The creature posed a welcome mystery. It preyed exclusively on Shamans or at least people with high levels of furyoku. Otherwise, there would have been a rash of incidents with the normal humans, accompanied by press conferences, "learned commentary" from "experts" and mass hysteria about "aliens who had come for humankind's souls". (Hao smirked at such nonsense.)
He had not heard of or encountered any creature that preyed on furyoku during his extensive lifetime. Solid researching was called for. Hao hadn't studied for the past millennia or so. Another mental exercise…
Who could have created such a monster? Someone with a vendetta against Shamans, obviously, since Shamans were the creature's only victims. Another Shaman? He found it illogical. If you were so smart and powerful in the first place, why create something that could just as easily attack you? Certainly Hao wouldn't. Or maybe the creator didn't care about the consequences.
That last was a sobering thought, even for Hao.
Perhaps it was a human. Had someone discovered the existence of Shamans and felt sufficiently threatened to act against them? More likely it was an organization. No single human possessed the resources to find out so much about Shamans, much more actually create a monster built specifically to hunt and kill them.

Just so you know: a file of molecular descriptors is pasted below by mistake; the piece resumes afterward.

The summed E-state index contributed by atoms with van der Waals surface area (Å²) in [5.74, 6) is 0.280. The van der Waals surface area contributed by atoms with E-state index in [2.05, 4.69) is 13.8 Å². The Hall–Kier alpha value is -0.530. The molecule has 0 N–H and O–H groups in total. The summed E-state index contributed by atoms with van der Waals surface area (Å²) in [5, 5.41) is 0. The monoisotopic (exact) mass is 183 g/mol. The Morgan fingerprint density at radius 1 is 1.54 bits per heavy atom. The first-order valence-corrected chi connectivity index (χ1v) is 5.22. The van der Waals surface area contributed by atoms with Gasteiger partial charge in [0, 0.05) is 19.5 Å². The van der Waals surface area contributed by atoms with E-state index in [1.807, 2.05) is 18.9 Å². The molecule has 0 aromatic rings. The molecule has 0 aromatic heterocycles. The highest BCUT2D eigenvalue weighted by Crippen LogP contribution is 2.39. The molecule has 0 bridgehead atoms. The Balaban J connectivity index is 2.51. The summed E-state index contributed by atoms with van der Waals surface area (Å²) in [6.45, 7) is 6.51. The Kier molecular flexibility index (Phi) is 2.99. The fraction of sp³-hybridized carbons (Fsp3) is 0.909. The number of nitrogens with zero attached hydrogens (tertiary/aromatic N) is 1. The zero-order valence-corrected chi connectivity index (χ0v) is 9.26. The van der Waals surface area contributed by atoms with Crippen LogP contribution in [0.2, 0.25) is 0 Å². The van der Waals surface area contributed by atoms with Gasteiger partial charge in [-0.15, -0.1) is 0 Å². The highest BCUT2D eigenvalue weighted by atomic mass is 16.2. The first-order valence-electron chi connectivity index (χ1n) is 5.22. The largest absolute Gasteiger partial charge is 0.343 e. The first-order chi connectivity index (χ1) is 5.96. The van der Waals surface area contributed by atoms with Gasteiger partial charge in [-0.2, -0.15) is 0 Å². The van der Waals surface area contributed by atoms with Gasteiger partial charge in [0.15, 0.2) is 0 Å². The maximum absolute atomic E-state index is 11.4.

Then why? After all the energies Shamans invested in keeping out of sight and mind, why attack an inoffensive, if formidable, people?
But humans were seldom creatures of logic despite their innate intelligence. Indeed, it was to Hao's learned experience that the smarter a creature was, the more prone it was to stupidity and the more vulnerable it was to regress back to animal reactions like fear and hate.
So many possibilities…
He smiled. Mari returned it wanly. "What is it?" he asked, inwardly marveling that his stone-cold killer minion had mellowed in much the same way he did in so little time. Little brother, you are strong, indeed.
"I… ah…. I want to thank you. For saving me. And coming back for me."
"Of course. Why would I not do so? But tell me, Marion, did you enjoy your stay here?"
Her face fell. She seemed to be considering a great pain in her heart. But almost immediately the gloom lifted when she realized he watched her. "Yes. I did."
The truth, Hao decided then, wasn't so bad.
"Yoh. I have a favor to ask of you."
Bystanders would have marveled at how easily the "siblings" talked. Considering their histories and conflicts, one might have expected a world war to begin once the two found themselves within weapons reach of each other.
But Hao had changed a lot in the year that passed. And Yoh always stayed the same.
"A date?" Anna looked suspicious. "Did Hao put you up to this?"
"Yes," Yoh sheepishly admitted. A calculated risk: telling her the truth. But Hao himself suggested it. His brother was pretty smart. "It's a double date. I'll be your date while Hao has Mari along as his partner."